A young girl buys an antique box at a yard sale, unaware that inside the collectible lives a malicious ancient spirit. The girl's father teams with his ex-wife to find a way to end the curse upon their child.
Anna Ivers returns home to her sister Alex after a stint in a mental hospital, though her recovery is jeopardized thanks to her cruel stepmother. Her dismay quickly turns to horror when she is visited by ghastly visions of her dead mother.
The basketball coach Clyde and his wife Stephanie divorced a couple of months ago and their teenage daughter Hannah and the girl Emily 'Em' live with their mother and spend the weekends with their father. One day, Clyde stops his car in a yard sale and Em buys an antique carved box and becomes obsessed with it. Em finds the hidden lock and releases an evil spirit that possesses her. Soon Clyde discovers that Em has a problem, but his annoying ex-wife and her boyfriend Brett do not pay attention to him and get a restraining order against Clyde. Clyde seeks out Professor McMannis and when he sees the box, he explains that it is a Dibbuk Box, where a fiend is trapped inside. He also explains that the box should not be open; otherwise the person will be possessed by the spirit. Now Clyde travels to a Jewish community in New York and the rabbi's son Tzadok returns with him expecting to exorcise Em to save the girl. Written by
Claudio Carvalho, Rio de Janeiro, Brazil
While promoting the film on Craig Ferguson [airdate 8/29/12], Jeffrey Dean Morgan reported that strange incidents took place during production that couldn't be explained. Lights exploded during the filming of key scenes; and just two days after wrapping principal photography, all of the props for the film, stored in case of re-shoots, were destroyed in a fire that mysteriously erupted from within the storage-house. See more »
The Hebrew writing on the side of box in the opening scene appears upside down in relation to the lid and apparently spells out "Dibbuk" backwards. The writing on the lid apparently is backwards Hebrew for "You shall see the punishment of evil". See more »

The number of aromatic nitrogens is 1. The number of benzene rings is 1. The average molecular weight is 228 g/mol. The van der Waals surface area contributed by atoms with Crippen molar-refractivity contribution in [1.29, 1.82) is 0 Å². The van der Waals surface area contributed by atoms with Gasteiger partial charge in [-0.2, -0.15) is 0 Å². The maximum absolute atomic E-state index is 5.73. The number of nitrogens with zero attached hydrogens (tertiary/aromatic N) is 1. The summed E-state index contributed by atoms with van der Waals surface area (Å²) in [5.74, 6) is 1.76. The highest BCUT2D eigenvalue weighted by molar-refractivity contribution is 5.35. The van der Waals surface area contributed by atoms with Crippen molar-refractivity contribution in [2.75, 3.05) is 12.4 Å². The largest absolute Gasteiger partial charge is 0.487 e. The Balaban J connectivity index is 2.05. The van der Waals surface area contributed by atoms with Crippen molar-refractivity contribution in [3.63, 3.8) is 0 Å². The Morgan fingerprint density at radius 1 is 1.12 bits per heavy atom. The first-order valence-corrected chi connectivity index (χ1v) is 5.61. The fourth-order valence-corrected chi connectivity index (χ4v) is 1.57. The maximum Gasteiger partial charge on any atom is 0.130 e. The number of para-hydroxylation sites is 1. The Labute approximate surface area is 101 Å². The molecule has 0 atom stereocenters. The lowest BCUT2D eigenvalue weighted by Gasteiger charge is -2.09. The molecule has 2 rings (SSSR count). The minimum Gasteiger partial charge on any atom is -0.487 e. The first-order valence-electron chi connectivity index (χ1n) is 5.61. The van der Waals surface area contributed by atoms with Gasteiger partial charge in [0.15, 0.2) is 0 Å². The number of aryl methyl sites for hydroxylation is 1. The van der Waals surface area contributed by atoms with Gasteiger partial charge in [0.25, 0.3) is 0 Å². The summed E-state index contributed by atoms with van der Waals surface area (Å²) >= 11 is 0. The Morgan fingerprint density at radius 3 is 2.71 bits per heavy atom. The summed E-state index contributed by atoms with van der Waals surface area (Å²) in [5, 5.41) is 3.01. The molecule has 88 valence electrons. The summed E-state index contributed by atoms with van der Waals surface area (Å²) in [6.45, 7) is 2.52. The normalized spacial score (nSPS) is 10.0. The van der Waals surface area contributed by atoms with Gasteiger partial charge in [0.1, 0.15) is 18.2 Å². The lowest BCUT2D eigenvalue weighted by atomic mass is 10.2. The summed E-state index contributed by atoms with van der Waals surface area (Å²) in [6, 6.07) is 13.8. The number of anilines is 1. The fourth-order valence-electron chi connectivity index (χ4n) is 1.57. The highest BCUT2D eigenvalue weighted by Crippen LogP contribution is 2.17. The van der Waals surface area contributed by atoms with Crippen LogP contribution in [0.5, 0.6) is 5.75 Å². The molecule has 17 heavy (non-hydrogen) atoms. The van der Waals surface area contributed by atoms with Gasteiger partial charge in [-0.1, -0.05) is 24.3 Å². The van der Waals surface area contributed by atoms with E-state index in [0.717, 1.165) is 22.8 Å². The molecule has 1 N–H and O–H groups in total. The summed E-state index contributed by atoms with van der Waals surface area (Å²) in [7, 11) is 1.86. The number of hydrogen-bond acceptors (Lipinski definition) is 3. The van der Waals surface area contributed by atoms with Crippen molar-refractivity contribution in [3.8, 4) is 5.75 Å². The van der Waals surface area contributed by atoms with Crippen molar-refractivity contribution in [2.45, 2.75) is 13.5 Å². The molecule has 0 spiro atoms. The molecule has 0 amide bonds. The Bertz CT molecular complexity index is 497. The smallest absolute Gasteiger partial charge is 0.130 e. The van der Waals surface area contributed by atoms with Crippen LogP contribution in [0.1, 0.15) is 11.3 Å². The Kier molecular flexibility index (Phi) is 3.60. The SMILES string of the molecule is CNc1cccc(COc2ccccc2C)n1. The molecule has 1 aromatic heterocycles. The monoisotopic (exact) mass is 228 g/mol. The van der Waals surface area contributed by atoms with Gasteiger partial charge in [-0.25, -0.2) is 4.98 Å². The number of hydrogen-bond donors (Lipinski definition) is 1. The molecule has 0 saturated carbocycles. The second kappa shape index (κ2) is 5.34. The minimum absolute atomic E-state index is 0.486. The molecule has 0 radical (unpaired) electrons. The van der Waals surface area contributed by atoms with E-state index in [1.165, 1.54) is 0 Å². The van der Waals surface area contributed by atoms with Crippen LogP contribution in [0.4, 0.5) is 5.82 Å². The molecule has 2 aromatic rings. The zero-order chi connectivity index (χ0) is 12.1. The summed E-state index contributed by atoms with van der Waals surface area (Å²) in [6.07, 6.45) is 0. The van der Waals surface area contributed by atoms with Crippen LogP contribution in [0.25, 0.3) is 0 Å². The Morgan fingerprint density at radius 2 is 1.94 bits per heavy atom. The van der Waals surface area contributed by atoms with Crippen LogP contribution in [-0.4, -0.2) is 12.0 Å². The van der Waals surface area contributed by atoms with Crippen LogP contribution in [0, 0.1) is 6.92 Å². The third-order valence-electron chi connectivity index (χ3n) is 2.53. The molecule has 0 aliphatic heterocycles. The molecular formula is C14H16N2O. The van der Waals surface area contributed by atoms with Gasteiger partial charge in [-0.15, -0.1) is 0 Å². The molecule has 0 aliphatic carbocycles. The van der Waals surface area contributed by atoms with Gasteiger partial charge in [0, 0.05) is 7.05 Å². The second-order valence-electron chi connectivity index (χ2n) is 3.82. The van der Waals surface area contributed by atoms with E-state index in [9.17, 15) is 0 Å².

Let me start of by saying that The Possession is far from a horrible film. It's well put together, reasonably well acted, etc., but there's nothing to really recommend rushing out to see it.
Any true horror fan will tell you that 2012 has been slim pickings for theatrical horror films. The ones we've gotten have ranged from decent (The Woman in Black) to extremely divisive (The Cabin in the Woods). Sadly, The Possession is not going to be our saving grace this year.
I will give The Possession props for attempting to give its characters some sort of backstory and dramatic through line, especially since that's something horror filmmakers have been forgetting to put in for years. It seems they forget that it helps if we get to know the people who are about to be terrorized if they expect us to feel any sympathy for them. The family unit is quite likable thanks to some game performances, but something about it feels manufactured and unrealistic as if the writers are trying too hard.
Once the real action of the film starts and little Emily starts acting strange, the film pulls a lot of punches and never does anything interesting or original with the material. It's Exorcist-lite. It would be as if the Disney Channel tried turning The Exorcist into a TV movie for their network. It takes a lot of the dread and danger out of the last act of the film.
Also, forget about scares. No one in my audience even jumped at the film's many attempts at "boo" scares. There's a good effort to build up the dread for the first 30/45 minutes of the film, but it plateaus there and never pays off.
Like I said, The Possession is not a terrible film (nowhere near as abysmal as this year's The Devil Inside), just a dull one with nothing new to offer and no surprises to make it worth seeing. I really don't even think it's rental material. Skip it!
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